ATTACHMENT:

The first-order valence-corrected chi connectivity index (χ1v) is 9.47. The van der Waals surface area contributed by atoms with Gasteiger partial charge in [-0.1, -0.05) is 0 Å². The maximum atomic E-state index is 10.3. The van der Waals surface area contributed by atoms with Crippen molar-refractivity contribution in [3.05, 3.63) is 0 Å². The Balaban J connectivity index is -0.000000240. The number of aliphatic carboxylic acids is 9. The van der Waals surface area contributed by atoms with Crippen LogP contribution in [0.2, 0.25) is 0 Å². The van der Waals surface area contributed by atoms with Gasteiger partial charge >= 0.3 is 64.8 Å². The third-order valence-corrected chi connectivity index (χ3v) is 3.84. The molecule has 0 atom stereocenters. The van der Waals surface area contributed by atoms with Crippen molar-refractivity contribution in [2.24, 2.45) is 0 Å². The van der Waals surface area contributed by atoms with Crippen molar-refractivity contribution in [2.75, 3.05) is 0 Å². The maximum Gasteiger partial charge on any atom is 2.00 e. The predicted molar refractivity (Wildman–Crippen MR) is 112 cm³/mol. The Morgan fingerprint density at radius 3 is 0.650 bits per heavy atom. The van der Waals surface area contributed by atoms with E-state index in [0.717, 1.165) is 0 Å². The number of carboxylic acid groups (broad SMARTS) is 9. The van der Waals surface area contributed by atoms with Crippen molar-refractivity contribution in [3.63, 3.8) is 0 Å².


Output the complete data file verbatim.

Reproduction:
The first-order valence-corrected chi connectivity index (χ1v) is 9.47. The van der Waals surface area contributed by atoms with Gasteiger partial charge in [-0.1, -0.05) is 0 Å². The maximum atomic E-state index is 10.3. The van der Waals surface area contributed by atoms with Crippen molar-refractivity contribution in [3.05, 3.63) is 0 Å². The Balaban J connectivity index is -0.000000240. The number of aliphatic carboxylic acids is 9. The van der Waals surface area contributed by atoms with Crippen LogP contribution in [0.2, 0.25) is 0 Å². The van der Waals surface area contributed by atoms with Gasteiger partial charge >= 0.3 is 64.8 Å². The third-order valence-corrected chi connectivity index (χ3v) is 3.84. The molecule has 0 atom stereocenters. The van der Waals surface area contributed by atoms with Crippen molar-refractivity contribution in [2.24, 2.45) is 0 Å². The van der Waals surface area contributed by atoms with Crippen molar-refractivity contribution in [2.75, 3.05) is 0 Å². The maximum Gasteiger partial charge on any atom is 2.00 e. The predicted molar refractivity (Wildman–Crippen MR) is 112 cm³/mol. The Morgan fingerprint density at radius 3 is 0.650 bits per heavy atom. The van der Waals surface area contributed by atoms with E-state index in [0.717, 1.165) is 0 Å². The number of carboxylic acid groups (broad SMARTS) is 9. The van der Waals surface area contributed by atoms with Crippen molar-refractivity contribution in [3.63, 3.8) is 0 Å².